Hello! My wife has been diagnosed with severe hypoglycemia and I think she is in denial about her diet. Her doctor told her something to the effect of if she has sugar she'll be fine if she eats again soon (even if it is sugar again). She is therefore taking this as license to eat sugar whenever she wants really... and she is so sick all the time, sleeping and nearly passing out while sitting up. Am I incorrect thinking that her having suger food is detrimental to her health?
No, that's not how it works. She needs protein and fiber foods on a regular basis. Small amounts of sugar WITH nutritious meals are OK, but the less refined sugar and simple carbohydrates she has, the better. Even fruit is something she has to be a little careful about.
Now, if her sugar is very low, a small amount of sugar right away will bring it back up, but she needs to quickly follow that with nutritious food.
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It is sugar that triggers a release of insulin. In people with hypoglycemia, the insulin may be released late or too much of it, which drops the blood sugar 2-5 hours after eating. She should avoid refined sugars (natural sugars are better, like those found in complex carbohydrates) and eat small amounts more frequently, like 6 times a day, every 2-3 hrs.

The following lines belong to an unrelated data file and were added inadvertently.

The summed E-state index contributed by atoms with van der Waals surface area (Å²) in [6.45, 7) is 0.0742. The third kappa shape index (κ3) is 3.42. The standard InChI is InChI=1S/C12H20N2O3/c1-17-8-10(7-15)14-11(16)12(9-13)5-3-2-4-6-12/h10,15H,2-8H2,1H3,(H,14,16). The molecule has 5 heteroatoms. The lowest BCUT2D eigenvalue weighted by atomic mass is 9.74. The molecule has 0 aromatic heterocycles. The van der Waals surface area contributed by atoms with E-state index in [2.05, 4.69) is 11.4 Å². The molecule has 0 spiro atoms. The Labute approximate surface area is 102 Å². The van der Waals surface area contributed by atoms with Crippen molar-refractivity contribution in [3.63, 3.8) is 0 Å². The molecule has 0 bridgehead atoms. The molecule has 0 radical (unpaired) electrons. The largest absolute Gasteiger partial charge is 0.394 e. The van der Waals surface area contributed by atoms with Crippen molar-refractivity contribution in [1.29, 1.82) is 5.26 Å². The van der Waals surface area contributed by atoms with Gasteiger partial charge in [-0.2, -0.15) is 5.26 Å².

Protein foods keep the blood sugar more stable, and should be a part of each meal or snack. The idea is to prevent the sugar from dipping down. She should carry some glucose tablets with her always, and if she gets a bad episode, take 2-3 tabs at once, just to get her sugar up, then have some protein. It is important to distinguish between reactive hypoglycemia (like just described) and fasting hypoglycemia, which is more serious and needs an endocrinologist to check out.
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Thank you for the replies... I really can't figure out why she is denying the truth about this and other health problems she has, but I am committed to patiently walking with her. It is like she doesn't want to take any real personal responsibility for herself... is that common among chronically ill persons?
Most people are in denial for awhile when they get a new ndiagnosis. Her Dr gave her totally inappropriate advice, as she will be on a roller coaster with her sugars spiking and diving the more sugar she consumes. It would be great if she could get counselling from a registered dietician or diabetes nurse educator. Even though she doesn't have diabetes, they work with hypoglycemia too. Beware also of drinks, like sodas, sweetened teas, fruit juice and alcohol, as they contain a lot of sugar. Caffeine can also make hypoglycemia worse. Your Dr's office may be able to refer her to a dietician. If she understands how the problem works, she may be more willing to adhere to the diet that will benefit her.